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Value added tax: It can work if used correctly, but would not close U.S. deficit

Along with federal budget deficits and state budgetary problems, we hear more and more in the news about tax reform. This was discussed, though not enacted, by Kentucky's General Assembly this winter and there is now talk at the federal level of changes in taxation to include a value added tax, or VAT. The discussion, however, has caused much confusion over reforming taxes versus raising taxes.

Tax reform normally refers to changing the manner in which a given amount of tax revenue is raised. The way in which taxes are levied to fund the functions of government is important. Taxes cause losses in economic efficiency and can cause inequities as well. The former occurs because taxes induce businesses and individuals to undertake activities that they otherwise would not want to do. For example, taxes on certain items that firms purchase, such as labor services and materials, can induce them to deviate from an efficient production method simply because taxes make it too expensive.

Similarly, taxes on consumers that favor one good relative to another can cause consumers to change their purchases from what they really want to avoid the taxes.

With a poorly designed tax system, one can easily see that it can induce inefficient production by firms and leave consumers with a less desirable set of purchases. Thus, it is important to have a tax system that minimizes these problems, as well as remaining equitable.

One simple approach that addresses many of these problems is summed up with the phrase "broad base, low rates." This means having a low tax rate, but on all goods and services. A low enough rate makes it such that the tax is not punitive and the identical percentage tax rate on everything avoids tax-induced deviations from the most desired purchases. A value added tax, in and of itself, could be designed along these lines.

The VAT, in its simplest form, is equivalent to a tax on the final consumption of all goods and services. The tax is levied on firms and, of course, is passed along to consumers. But the tax is on the sales of the firm net of its cost of materials, or to say, on its value added, so the tax is not repeatedly paid on materials costs. With the same, presumably low, tax rate on all goods and services, it meets the "broad base, low rates" criteria for minimizing economic distortions in purchases.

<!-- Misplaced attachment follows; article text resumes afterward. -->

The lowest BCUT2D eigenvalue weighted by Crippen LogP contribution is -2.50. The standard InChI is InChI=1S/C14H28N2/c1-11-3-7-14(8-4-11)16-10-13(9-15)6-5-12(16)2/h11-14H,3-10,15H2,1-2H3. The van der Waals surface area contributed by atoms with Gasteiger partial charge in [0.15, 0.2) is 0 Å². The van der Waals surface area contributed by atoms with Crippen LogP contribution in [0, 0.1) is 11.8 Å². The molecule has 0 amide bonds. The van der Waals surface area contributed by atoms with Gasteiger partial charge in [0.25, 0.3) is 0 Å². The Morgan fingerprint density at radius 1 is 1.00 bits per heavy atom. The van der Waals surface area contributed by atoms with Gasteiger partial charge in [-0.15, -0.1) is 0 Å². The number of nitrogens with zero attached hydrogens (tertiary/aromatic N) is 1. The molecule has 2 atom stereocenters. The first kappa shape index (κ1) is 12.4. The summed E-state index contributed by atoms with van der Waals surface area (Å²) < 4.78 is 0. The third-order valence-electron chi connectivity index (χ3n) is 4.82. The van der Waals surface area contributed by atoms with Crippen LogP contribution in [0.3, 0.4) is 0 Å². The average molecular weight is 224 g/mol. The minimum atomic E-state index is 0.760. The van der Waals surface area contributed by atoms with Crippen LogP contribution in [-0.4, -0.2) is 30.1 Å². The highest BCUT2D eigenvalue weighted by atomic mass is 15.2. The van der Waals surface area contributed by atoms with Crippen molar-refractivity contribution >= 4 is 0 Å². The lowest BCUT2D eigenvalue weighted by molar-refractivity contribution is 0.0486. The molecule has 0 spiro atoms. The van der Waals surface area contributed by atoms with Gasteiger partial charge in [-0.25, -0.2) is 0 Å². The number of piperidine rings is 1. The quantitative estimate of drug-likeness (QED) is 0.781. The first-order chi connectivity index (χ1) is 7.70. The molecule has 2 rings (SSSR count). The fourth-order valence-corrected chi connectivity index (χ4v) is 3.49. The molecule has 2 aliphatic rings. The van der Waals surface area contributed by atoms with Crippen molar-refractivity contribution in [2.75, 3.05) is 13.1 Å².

The VAT, and similar tax systems, has been criticized by some, who argue that it is unfair to expect the poor to pay this level of taxation. However, this might be addressed by allowing individuals to file for a tax credit based on their income.

Though the VAT, when properly designed, can be a sensible way to raise revenue, taxpayers get nervous when tax reform is discussed, fearing that its supporters really want a tax hike. This anxiety is heightened when the calls for reform are loudest because the government is short on funds.

News reports indicate that the current supporters of the VAT for the United States suggest that it would be in addition to the current set of taxes we already have. There is no doubt that this would constitute a tax hike. Additionally, the current federal tax code has numerous exemptions and deductions, as well as varying tax rates, which distort many economic decisions away from their most desirable. A VAT on top of this tax system does nothing to address these problems.

The VAT is not a "free lunch." It is not a costless way to raise funds to close the federal deficit. Whether one thinks the VAT, or any other tax, ought to be used to raise more tax revenue presumably depends on whether one perceives if the value of the government expenditures are worth the additional tax dollars.

Higher spending means eventually paying higher taxes and it is sensible to raise taxes only if the higher spending is worth it.

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